Before we get too ahead of ourselves today, allow me to share what Randy Moss means to me.
As an eight-year-old in 1998, I vividly remember being at my dad’s apartment in White Bear Lake and tuning in to watch the Minnesota Vikings take on the Tampa Bay Buccaneers in Week 1. Like most second graders in the late ‘90s, I had no idea whatsoever who the Vikings picked up in the most recent NFL draft. I was just spending an afternoon with my old man watching our hometown football team.
And then it happened.
That tall, skinny No. 84 blazed past the defense for the first of his many bombs, and I was officially hooked. A few minutes later, it happened again.
The self-proclaimed Super Freak took all of us on a magical ride in 1998. The only thing I asked for Christmas that year was a Randy Moss jersey. Little did I know, they were nearly impossible to find throughout the Twin Cities. The Greatest Wide Receiver Ever — at no fault of his own — introduced me to the heartbreak that can exist when falling head over heels in sports fandom for your favorite team.
Following Morten Andersen‘s game-winning kick in overtime for the Atlanta Falcons against the Vikings in the NFC Championship game, I proceeded to lock myself in the bathroom of my mother’s house in Shoreview for a good two-plus hours. To this day, I reckon I haven’t cried for a longer period of time than that January afternoon in 1999.
Suffice it to say, Randy Moss made a substantial impact on me as a child. Growing up in a divorced household, there was absolutely nothing I looked forward to more than watching No. 84 make highlight-reel plays that compelled me to jump out of my seat and cheer.
When the Vikings moved on from Moss — not once in 2005, but twice in 2010 — I never in a million years thought the Purple and Gold would be able to replicate the magic that the Super Freak created at the Metrodome. Not with Percy Harvin. Certainly not with Stefon Diggs. When the standard is the greatest, most electrifying star who has ever played the position, it’s essentially an impossible bar to reach.
But after watching Justin Jefferson singlehandedly (no pun intended) drag Minnesota’s offense to yet another fourth-quarter comeback on Sunday against the odds-on Super Bowl favorite Buffalo Bills, the thought finally registered with me:
Are we witnessing the next Randy Moss?
To be fair, the eye-popping numbers have always been there for Jefferson. On Sunday, he broke Moss’ and Odell Beckham Jr.’s record for the most 100-yard receiving games during his first three years in the NFL with 20. Similar to Moss in 1998, Jefferson made his impact felt from the moment he got his first NFL start in Week 3 of 2020 against the Tennessee Titans. But unlike Moss, the Vikings weren’t winning at extremely high level with No. 18.
That’s what made Moss so special to Vikings fans everywhere. When he stepped onto the field as a rookie against Tony Dungy‘s Buccaneers to kick off the ’98 season, he was hands down the best player out there and changed the NFL seemingly overnight. The rest of the league simply wasn’t prepared for the type of explosive verticality that Minnesota’s passing game possessed with the Super Freak. The Vikings re-wrote the history books as the highest-scoring offense in league history (at the time) and waltzed their way to a 15-1 record.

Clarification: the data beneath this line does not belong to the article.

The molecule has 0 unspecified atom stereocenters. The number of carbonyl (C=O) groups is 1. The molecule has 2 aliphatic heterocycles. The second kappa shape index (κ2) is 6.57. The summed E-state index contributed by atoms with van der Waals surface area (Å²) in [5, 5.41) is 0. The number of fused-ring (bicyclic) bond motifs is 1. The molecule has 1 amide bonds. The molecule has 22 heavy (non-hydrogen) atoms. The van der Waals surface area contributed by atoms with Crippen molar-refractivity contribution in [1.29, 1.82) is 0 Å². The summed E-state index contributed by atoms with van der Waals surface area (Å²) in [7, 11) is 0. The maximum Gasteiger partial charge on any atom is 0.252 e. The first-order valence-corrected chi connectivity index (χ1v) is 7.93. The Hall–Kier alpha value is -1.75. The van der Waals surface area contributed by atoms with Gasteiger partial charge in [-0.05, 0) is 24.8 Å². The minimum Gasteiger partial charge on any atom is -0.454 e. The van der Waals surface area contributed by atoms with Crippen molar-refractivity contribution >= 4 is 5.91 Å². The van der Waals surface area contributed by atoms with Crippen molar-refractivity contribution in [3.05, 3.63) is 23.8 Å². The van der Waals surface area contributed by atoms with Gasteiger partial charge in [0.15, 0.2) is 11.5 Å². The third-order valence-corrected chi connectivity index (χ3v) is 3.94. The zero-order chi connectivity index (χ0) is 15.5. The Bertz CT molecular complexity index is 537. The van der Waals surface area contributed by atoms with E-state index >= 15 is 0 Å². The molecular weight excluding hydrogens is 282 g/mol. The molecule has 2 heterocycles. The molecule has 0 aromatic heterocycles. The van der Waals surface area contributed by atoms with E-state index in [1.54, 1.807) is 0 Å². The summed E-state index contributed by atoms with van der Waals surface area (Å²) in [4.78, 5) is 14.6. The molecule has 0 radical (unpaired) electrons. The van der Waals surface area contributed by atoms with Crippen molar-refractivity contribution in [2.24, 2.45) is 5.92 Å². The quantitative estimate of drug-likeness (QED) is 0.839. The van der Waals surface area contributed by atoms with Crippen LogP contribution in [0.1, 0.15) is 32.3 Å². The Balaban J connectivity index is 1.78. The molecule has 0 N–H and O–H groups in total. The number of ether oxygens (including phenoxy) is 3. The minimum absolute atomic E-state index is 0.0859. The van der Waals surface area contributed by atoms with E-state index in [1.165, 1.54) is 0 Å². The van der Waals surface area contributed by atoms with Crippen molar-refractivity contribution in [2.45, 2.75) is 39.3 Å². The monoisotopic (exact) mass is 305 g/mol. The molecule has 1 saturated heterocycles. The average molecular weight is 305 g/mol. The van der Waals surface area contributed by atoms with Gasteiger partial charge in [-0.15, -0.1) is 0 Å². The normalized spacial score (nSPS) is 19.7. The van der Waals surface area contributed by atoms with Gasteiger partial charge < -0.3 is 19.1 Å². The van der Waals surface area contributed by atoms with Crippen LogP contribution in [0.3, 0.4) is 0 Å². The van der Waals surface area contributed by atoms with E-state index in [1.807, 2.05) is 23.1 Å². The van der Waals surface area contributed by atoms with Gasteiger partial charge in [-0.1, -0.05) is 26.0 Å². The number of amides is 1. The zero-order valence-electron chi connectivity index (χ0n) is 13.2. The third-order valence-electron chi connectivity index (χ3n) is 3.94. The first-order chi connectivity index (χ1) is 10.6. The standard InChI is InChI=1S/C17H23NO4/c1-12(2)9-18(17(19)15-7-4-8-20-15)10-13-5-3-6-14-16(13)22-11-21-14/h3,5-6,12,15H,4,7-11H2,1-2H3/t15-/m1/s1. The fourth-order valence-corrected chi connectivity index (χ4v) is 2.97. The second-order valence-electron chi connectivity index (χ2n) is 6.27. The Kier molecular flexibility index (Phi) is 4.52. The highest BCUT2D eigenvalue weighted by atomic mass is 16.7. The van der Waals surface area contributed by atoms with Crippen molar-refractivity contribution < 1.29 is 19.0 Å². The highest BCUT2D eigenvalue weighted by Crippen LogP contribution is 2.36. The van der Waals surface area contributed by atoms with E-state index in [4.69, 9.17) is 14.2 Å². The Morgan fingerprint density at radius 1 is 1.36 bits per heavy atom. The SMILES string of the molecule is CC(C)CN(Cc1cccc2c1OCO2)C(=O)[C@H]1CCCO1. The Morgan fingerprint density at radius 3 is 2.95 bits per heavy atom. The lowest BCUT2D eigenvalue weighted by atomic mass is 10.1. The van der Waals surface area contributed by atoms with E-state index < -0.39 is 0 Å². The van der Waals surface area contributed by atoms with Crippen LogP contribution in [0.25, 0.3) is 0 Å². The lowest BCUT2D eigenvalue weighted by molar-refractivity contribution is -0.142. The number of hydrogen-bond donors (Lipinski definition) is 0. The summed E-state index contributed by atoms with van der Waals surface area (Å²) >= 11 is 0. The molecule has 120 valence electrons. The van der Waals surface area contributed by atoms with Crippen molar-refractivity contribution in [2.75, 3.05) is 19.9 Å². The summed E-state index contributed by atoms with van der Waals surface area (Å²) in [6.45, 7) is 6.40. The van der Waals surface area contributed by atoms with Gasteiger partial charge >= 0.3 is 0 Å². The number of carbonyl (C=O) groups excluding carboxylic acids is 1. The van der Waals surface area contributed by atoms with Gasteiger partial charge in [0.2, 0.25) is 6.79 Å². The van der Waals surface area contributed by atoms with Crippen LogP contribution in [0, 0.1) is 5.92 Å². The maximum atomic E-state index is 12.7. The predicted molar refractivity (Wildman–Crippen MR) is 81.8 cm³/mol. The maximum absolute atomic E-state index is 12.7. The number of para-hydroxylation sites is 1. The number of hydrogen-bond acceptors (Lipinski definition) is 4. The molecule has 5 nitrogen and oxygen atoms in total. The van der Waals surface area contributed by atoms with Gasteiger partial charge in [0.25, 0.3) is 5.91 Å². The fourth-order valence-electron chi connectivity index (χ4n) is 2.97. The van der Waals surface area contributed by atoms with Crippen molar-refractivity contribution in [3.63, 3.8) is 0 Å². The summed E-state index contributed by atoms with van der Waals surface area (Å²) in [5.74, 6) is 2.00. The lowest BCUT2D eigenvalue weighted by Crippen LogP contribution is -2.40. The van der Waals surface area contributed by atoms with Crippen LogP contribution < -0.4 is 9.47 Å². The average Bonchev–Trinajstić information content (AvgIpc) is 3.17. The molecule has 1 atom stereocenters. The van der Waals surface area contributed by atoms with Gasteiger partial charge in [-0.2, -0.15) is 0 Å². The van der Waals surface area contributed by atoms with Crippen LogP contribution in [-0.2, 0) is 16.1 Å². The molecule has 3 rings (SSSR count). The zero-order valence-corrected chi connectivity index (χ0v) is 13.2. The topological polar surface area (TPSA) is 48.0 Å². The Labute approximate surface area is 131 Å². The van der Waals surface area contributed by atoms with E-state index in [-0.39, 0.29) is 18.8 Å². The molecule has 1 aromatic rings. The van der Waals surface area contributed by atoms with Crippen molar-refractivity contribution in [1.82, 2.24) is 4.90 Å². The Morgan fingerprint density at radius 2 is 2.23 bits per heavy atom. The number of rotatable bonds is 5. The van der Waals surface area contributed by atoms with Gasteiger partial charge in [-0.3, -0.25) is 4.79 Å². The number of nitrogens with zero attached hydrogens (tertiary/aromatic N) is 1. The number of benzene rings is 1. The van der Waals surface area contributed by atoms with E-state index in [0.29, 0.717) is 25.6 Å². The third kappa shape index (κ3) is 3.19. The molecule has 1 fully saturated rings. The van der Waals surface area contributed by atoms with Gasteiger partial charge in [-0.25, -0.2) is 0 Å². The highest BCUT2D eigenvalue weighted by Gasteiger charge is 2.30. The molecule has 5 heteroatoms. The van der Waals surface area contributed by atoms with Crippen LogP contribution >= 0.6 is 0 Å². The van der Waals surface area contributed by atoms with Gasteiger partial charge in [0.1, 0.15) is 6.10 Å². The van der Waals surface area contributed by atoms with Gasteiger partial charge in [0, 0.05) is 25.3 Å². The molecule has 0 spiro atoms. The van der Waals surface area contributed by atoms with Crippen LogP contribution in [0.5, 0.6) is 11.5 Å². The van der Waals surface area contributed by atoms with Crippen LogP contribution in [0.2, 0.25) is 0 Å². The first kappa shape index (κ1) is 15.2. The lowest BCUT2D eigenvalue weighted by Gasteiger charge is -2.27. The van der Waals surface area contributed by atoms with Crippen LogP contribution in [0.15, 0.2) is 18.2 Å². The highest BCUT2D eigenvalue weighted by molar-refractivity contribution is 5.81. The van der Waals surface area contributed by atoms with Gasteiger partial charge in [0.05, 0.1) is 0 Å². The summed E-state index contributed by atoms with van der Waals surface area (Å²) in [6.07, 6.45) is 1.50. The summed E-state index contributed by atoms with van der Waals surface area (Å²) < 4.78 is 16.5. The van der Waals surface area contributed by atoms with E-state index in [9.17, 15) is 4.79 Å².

(Let’s not forget that Moss was also responsible for setting another record for the NFL’s highest-scoring offense of all time when he joined the New England Patriots in 2007.)
With the Vikings at 8-1 and tied for the best record in the NFL, this is starting to feel like 1998 all over again. Minnesota is winning — albeit without the same style points as the ’98 Vikes — with the best receiver in the game today making jaw-dropping plays the likes of which we haven’t seen before.
After trying to process Jefferson’s insane one-handed catch on fourth-and-18, I couldn’t help but think that Moss never made a play of that magnitude while playing in Minnesota. The difficulty level required in that “Gotta Have It” moment made it the most clutch reception in franchise history.
Forgive me if you’ve already begun the Randy Moss/Justin Jefferson discussion. You’re completely justified in doing so based on his statistical dominance and worldwide star power with the Griddy.
But personally, in order for me to dip my toe into that discussion, winning a lot of football games had to be part of the equation — just like what Moss did with the Vikings. Jefferson is well on his way to breaking Moss’ single-season franchise record of 1,632 receiving yards this season. He’s currently on pace for 2,002 receiving yards. And Minnesota is neck-and-neck with the Philadelphia Eagles for securing home-field advantage throughout the NFC playoffs.
Suppose the Vikings can follow in the footsteps of the 1998 or 2000 Vikings by not only reaching the NFC Championship game with the best receiver in the sport, but to take it a step further and punch their ticket to the franchise’s first Super Bowl appearance in 45 years. Then it will be nearly impossible to avoid putting Jefferson in the same category as the Greatest Wide Receiver of All-Time in Moss.
Eat your heart out, Jerry Rice.